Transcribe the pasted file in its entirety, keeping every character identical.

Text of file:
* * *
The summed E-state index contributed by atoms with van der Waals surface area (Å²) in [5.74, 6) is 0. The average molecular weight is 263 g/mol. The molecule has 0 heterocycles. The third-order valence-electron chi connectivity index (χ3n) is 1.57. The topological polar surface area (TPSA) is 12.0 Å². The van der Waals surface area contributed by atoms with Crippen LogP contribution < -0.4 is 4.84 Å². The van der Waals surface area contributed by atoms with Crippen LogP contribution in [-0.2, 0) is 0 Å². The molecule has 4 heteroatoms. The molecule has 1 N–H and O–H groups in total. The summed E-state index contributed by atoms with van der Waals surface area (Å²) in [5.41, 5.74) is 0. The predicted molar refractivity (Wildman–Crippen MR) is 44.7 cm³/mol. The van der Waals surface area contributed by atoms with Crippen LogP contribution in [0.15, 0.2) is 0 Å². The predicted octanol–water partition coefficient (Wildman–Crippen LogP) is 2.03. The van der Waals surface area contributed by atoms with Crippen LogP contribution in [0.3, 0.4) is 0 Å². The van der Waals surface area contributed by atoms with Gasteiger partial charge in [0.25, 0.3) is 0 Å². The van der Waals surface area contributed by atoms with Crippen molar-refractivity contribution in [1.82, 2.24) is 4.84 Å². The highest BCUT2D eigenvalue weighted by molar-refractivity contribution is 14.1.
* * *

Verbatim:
The summed E-state index contributed by atoms with van der Waals surface area (Å²) in [5.74, 6) is 0. The average molecular weight is 263 g/mol. The molecule has 0 heterocycles. The third-order valence-electron chi connectivity index (χ3n) is 1.57. The topological polar surface area (TPSA) is 12.0 Å². The van der Waals surface area contributed by atoms with Crippen LogP contribution < -0.4 is 4.84 Å². The van der Waals surface area contributed by atoms with Crippen LogP contribution in [-0.2, 0) is 0 Å². The molecule has 4 heteroatoms. The molecule has 1 N–H and O–H groups in total. The summed E-state index contributed by atoms with van der Waals surface area (Å²) in [5.41, 5.74) is 0. The predicted molar refractivity (Wildman–Crippen MR) is 44.7 cm³/mol. The van der Waals surface area contributed by atoms with Crippen LogP contribution in [0.15, 0.2) is 0 Å². The predicted octanol–water partition coefficient (Wildman–Crippen LogP) is 2.03. The van der Waals surface area contributed by atoms with Crippen LogP contribution in [0.3, 0.4) is 0 Å². The van der Waals surface area contributed by atoms with Gasteiger partial charge in [0.25, 0.3) is 0 Å². The van der Waals surface area contributed by atoms with Crippen molar-refractivity contribution in [1.82, 2.24) is 4.84 Å². The highest BCUT2D eigenvalue weighted by molar-refractivity contribution is 14.1.